.Net: Core

*Disclosure: This post may contain affiliate links, meaning, at no cost to you I may get some coffee money if you click through and make a purchase.

So we’ve looked at the .Net Framework which was limited to Windows, now lets check out .Net Core…

.Net Core was announced by Microsoft in June, 2016 and showed a new path they were creating the .Net ecosystem, and while this new direction was based on C# and the .Net Framework it was quite different.

Two of the biggest changes for the .Net ecosystem was it would be cross-platform and released across Windows, macOS, and Linux at the same time, in contrast to the .Net Framework only ever having been available on Windows. The second change was that .Net Core was going to be Open-Source, that is COMPLETELY Open-Source, meaning the code is available for us to review so we can get a better understanding of what is actually happening. But also the community is encouraged to actually get involved by way of pull requests and the like. This means we actually get our eyes on the Framework and documentation, raise issues such as bug reports, fix bugs, recommend or implement improvements, and add additional functionality. Not bad right?

The origin of .Net Core came from developers requesting that ASP.NET ran on multiple platforms and not just Windows. From there we got ASP.NET 5 and Entity Framework 7, which to be honest was more than a little confusing considering we had .Net Framework 4.6 and Entity Framework 6 you’d expect them to be the next releases right? Not so, so we got .Net Core, ASP.NET Core, and Entity Framework Core to show the distinction between the two ecosystems.

Since the announcement in 2016, we’ve seen the release of .Net Core 1.0, .Net Core 1.1 released in March 2017, .Net Core 2.0 released in August 2017, and .Net Core announced in May 2018 and we’re currently at .Net Core 3 Preview 3 as of March 2019. So we’re making some decent progress and getting more and more functionality with each release.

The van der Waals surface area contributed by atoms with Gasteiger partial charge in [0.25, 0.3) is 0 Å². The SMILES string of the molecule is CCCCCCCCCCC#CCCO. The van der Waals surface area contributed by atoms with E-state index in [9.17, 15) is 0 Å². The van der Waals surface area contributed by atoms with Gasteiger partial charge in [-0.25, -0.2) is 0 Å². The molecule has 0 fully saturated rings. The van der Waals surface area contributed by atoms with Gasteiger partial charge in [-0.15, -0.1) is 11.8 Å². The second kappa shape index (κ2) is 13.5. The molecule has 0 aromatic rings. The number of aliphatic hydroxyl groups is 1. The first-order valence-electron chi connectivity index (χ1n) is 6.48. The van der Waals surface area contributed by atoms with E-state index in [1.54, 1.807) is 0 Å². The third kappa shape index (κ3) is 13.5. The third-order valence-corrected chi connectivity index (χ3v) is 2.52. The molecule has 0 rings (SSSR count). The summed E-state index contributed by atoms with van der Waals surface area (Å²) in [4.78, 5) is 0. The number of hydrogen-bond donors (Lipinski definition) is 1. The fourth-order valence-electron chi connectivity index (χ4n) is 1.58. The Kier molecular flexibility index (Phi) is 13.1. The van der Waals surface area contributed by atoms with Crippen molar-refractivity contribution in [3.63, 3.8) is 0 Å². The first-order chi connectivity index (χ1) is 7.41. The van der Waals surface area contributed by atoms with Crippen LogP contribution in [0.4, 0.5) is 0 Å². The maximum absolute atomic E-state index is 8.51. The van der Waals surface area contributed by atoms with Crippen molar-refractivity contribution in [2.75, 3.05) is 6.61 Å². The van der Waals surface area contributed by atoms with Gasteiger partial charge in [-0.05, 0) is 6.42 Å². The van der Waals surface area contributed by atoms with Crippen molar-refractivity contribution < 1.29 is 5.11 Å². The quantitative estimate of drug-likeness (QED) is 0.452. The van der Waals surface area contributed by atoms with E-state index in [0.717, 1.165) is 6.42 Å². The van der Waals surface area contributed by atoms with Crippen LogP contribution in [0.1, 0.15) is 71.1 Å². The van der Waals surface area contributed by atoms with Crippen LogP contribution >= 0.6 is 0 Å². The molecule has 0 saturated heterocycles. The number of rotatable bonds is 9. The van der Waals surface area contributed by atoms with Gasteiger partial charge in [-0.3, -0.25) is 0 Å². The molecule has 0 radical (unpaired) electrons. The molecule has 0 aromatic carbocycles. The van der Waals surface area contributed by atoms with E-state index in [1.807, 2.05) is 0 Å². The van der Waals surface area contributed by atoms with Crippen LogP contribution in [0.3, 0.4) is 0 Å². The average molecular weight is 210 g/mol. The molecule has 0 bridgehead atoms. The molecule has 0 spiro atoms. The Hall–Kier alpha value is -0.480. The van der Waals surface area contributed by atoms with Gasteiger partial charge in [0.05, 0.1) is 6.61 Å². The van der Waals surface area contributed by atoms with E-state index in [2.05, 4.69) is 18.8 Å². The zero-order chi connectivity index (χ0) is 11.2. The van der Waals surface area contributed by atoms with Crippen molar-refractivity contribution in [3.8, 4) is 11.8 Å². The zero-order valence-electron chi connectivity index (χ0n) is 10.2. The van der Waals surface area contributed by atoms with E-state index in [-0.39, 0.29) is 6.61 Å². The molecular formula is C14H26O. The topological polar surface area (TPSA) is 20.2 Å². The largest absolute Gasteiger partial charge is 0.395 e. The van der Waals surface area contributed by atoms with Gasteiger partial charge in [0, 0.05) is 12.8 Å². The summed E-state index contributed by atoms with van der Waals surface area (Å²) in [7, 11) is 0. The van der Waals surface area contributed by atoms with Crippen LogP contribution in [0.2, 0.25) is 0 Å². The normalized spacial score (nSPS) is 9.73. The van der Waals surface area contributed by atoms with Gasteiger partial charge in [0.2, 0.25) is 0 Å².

But what is driving these releases? Microsoft is developing their .Net offering (Core and Framework) inline with a formal specification call the .Net Standard which we are currently at version 2.0. The goal is to have the whole .Net ecosystem establish uniformity. The image below is directly from Microsoft and as they say “a picture paints a thousand words”, which I think makes their goal a bit more obvious.

I haven’t touched on Xamarin because I want to save that for its own post. Check out this post for a very quick intro though.

From the image and the statement above their goal is to have a single library which can be used for the .Net Framework, .Net Core, and Xamarin.

By use of the NuGet Package Manager we can download .Net Standard or third party created packages which contain just the constructs or functionality we need, greatly reducing our production footprint. An example is if you need a JSON parser you could swing by the NuGet Package Manager and add an implementation of your choice, such as JSON.Net to your project. This is a very easy and very quick way for us to develop and we don’t have to find implementations out on the web that may or may not do what we need.

In addition we have also been given Command Line Support, that is we can create, develop, build, test, and publish our applications all from the command line, again all cross-platform. Certainly worth looking into further so keep an eye out for that post if it interests you.
We also get the Universal Windows Platform (UWP), which you can see in the image above, which follows Microsofts write once run anywhere approach. By using UWP we can run the same code on multiple Windows platforms including IOT device (like Raspberry Pi), Mobiles Device running Windows 10 Mobile, PC, Hololens, Surface Devices, and even on Xbox One.

If you checked out the Xamarin post I mentioned above you’ll know Xamarin is a cross-platform development framework, so if we combined our development activities between .Net Core and Xamarin we can get both a huge amount of code reuse and a massive market penetration.

So to round of the .Net Core discussion, we can get a huge amount of code reuse through cross-platform support, we get more visibility of what the framework is doing and increased confidence through community involvement with it being Open-Source, we only use what we need resulting in smaller binaries and dependencies and increased performance, and we have full command line support. Quite exciting…

I hope you have found this post informative or at the very least interesting. I’m looking forward to writing up more .Net related posts in the future.

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